The latest study carried out by the Royal Society for the Protection of Birds has found that the population of Northern Rockhopper Penguin declined by some 90 percent over the last 50 years, and is on the brink of extinction. Some 50 years ago the population of northern rockhopper penguins was measured into the millions, but now these numbers have been decimated with largest colonies somewhere between 32,000 to 65,000 pairs on Gough Island, and 40,000 to 50,000 pairs on Tristan da Cunha Island; these two colonies make 80 % of total rockhopper penguin population.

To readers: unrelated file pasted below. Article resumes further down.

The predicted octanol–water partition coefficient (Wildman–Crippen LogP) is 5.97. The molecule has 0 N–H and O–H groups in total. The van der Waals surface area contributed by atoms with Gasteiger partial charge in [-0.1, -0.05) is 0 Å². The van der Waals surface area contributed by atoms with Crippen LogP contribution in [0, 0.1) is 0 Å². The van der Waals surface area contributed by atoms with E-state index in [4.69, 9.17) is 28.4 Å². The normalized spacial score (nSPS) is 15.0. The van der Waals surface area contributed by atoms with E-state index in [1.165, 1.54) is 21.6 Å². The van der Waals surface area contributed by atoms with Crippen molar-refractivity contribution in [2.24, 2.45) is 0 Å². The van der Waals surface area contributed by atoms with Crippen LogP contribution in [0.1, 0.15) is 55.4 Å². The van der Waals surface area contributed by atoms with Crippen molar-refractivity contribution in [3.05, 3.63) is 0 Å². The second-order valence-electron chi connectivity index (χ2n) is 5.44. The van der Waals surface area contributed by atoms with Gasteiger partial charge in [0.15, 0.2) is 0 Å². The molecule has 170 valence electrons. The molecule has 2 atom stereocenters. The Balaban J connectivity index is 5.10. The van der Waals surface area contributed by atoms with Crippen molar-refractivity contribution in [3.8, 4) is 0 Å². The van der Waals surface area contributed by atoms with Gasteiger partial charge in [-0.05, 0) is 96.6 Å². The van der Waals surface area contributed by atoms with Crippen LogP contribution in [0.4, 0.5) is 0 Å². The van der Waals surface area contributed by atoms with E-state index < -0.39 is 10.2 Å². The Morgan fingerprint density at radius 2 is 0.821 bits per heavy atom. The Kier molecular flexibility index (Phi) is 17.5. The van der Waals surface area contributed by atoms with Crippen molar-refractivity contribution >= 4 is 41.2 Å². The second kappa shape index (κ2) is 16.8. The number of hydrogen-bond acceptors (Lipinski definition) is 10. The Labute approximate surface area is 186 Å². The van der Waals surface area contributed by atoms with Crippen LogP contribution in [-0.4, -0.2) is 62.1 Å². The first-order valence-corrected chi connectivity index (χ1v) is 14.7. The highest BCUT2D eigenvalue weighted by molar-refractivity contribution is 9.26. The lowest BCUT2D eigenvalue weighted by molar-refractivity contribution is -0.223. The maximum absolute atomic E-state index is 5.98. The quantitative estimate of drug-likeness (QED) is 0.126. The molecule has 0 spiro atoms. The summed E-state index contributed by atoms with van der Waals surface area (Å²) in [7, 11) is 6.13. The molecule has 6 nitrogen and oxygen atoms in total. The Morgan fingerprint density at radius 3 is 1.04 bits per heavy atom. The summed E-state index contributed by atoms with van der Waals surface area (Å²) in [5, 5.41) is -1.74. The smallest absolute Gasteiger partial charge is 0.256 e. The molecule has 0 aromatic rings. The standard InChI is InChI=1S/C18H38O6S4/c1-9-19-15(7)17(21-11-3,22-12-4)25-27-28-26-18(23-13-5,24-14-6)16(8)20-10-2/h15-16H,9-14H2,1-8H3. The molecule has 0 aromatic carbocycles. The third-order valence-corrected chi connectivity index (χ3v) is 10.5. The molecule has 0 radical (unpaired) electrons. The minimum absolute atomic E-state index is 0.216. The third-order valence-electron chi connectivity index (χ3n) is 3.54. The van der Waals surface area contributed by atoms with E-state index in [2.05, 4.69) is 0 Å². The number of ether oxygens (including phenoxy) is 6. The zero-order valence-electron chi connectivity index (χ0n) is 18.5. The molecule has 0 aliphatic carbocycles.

Scientists still don't know the exact reason for such tremendous decline but study authors believe this has to do with the fact that penguins were exploited by people, and that wild dogs and pigs probably also had an impact on their numbers. There are also the usual culprits in form of climate change, shifts in marine ecosystems and overfishing. It is really crucial to understand the reason for such rapid decline, not only because of rockhopper penguin population but for other penguin species as well because more than half of the world’s penguins is facing varying degrees of extinction.